- Reducing Gender Dysphoria Among Non-Conforming Students in Schools In schools across the nation, many gender-nonconforming students live every day trapped in a body that feels foreign to them. The disconnect between body and mind often results in gender dysphoria, in which “people suffer distress because of a mismatch between the gender identity they experience and their biological sex as determined by chromosomes, gonads and genitals” (Russo). Historically, the conversation about gender dysphoria, gender-nonconforming people and their struggles is a relatively new topic....   [tags: Transgender, Gender, Discrimination]

Research Papers
1975 words (5.6 pages)

Essay on Gender, Gender And Gender Policing

- Before the day a baby is born in society it is subjected to being policed and “doing gender.” Whether it’s painting a room blue when parents find out that their child is male or buying dolls and kitchen utensils for their future girl, “doing gender” and gender policing is a norm in most societies. Most of these norms are based off institutions that create social structures in society, for example “back to school shopping” is considered a norm because it affirms the institution of education. However, because gender and “doing gender” is important in, there has been a creation of gendered institutions, which channels boys/men and girls/women into separate and often differently valued activitie...   [tags: Gender role, Gender, Marriage, Sociology]

Research Papers
1141 words (3.3 pages)

Marriage Between Marriage And Marriage Essay

- Throughout history, arranged marriages have had a negative connotation when compared to love marriages. Although this has been the popular idea in some parts of the world, especially the Western world, it has proven to not be accurate. Participants of arranged marriages typically have longer lasting marriages than their love marriage counterparts. When also comparing the two types of marriages, love marriages may start out as more loving than an arranged marriage, they seem to depreciate over time while in arranged marriages, the level of love increased over time (Epstein, Pandi, & Thankar, 2013)....   [tags: Marriage, Arranged marriage, Love, Western world]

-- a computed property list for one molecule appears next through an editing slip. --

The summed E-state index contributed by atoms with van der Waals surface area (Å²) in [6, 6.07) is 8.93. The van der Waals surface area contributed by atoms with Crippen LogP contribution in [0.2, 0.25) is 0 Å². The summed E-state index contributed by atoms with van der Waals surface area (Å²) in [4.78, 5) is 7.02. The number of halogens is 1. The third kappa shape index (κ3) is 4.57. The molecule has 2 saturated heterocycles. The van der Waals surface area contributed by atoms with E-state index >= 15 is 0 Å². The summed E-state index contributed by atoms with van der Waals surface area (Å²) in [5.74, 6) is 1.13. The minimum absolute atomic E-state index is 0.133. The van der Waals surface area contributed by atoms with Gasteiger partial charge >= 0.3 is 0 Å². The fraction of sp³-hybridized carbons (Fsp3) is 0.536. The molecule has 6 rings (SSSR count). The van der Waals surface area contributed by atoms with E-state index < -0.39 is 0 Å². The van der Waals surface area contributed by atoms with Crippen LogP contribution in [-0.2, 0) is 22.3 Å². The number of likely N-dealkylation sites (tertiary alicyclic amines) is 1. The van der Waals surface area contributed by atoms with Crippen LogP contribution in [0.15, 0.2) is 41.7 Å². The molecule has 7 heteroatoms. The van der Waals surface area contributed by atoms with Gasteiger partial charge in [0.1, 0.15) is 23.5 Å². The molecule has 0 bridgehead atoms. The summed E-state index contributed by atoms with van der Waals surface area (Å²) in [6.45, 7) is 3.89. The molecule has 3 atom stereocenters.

Research Papers
1067 words (3 pages)

The !Kung also have a "network" of relationships among them called hxaro relationships in which gifts of various quantities and qualities are given. Men have these relationships with other men and women have them with other women. Each adult has around five or six people with whom they exchange gifts. This system of gift giving contributes to the !Kung egalitarian way of life and in making sure that everyone, in one way or another, is taken care of. These relationships, along with kinships ultimately determine how much one gets. In short, the !Kung people work hard and take care of each other.
While much effort is put into maintaining a fairly equal status among the people of !Kung society, this is not to suggest that gender roles are non-existent. Men and women have different roles in society, while the roles of men and women are more equal than in most societies, men do have a more dominant role than women.
Both men and women can gather, however, women are the main gatherers and contribute the most toward food consumed on a daily basis. Despite this, there is still more importance placed on the contribution of meat through the hunting done by !Kung men.